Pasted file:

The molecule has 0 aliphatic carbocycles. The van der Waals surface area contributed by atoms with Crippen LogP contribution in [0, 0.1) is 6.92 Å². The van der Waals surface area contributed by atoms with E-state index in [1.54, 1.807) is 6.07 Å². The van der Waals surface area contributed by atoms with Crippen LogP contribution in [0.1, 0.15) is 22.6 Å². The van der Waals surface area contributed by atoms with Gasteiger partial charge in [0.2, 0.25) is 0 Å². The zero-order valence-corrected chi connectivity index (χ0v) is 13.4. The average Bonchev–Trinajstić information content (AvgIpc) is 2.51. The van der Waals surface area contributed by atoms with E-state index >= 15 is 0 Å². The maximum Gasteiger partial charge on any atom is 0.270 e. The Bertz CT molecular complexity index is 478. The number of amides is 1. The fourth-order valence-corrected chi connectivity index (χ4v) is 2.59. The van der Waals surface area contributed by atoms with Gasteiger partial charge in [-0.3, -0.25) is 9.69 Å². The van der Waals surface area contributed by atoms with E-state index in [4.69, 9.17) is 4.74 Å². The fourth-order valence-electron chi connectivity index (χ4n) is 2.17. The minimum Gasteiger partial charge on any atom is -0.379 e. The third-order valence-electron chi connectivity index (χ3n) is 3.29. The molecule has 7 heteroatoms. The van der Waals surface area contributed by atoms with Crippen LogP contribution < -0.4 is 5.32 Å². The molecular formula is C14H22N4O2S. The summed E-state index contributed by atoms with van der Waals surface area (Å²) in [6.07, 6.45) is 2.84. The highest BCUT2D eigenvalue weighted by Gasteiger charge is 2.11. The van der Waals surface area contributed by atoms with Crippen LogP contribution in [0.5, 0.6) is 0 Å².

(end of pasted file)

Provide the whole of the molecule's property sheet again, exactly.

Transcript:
The molecule has 0 aliphatic carbocycles. The van der Waals surface area contributed by atoms with Crippen LogP contribution in [0, 0.1) is 6.92 Å². The van der Waals surface area contributed by atoms with E-state index in [1.54, 1.807) is 6.07 Å². The van der Waals surface area contributed by atoms with Crippen LogP contribution in [0.1, 0.15) is 22.6 Å². The van der Waals surface area contributed by atoms with Gasteiger partial charge in [0.2, 0.25) is 0 Å². The zero-order valence-corrected chi connectivity index (χ0v) is 13.4. The average Bonchev–Trinajstić information content (AvgIpc) is 2.51. The van der Waals surface area contributed by atoms with E-state index >= 15 is 0 Å². The maximum Gasteiger partial charge on any atom is 0.270 e. The Bertz CT molecular complexity index is 478. The number of amides is 1. The fourth-order valence-corrected chi connectivity index (χ4v) is 2.59. The van der Waals surface area contributed by atoms with Gasteiger partial charge in [-0.3, -0.25) is 9.69 Å². The van der Waals surface area contributed by atoms with E-state index in [4.69, 9.17) is 4.74 Å². The fourth-order valence-electron chi connectivity index (χ4n) is 2.17. The minimum Gasteiger partial charge on any atom is -0.379 e. The third-order valence-electron chi connectivity index (χ3n) is 3.29. The molecule has 7 heteroatoms. The van der Waals surface area contributed by atoms with Crippen LogP contribution < -0.4 is 5.32 Å². The molecular formula is C14H22N4O2S. The summed E-state index contributed by atoms with van der Waals surface area (Å²) in [6.07, 6.45) is 2.84. The highest BCUT2D eigenvalue weighted by Gasteiger charge is 2.11. The van der Waals surface area contributed by atoms with Crippen LogP contribution in [0.5, 0.6) is 0 Å².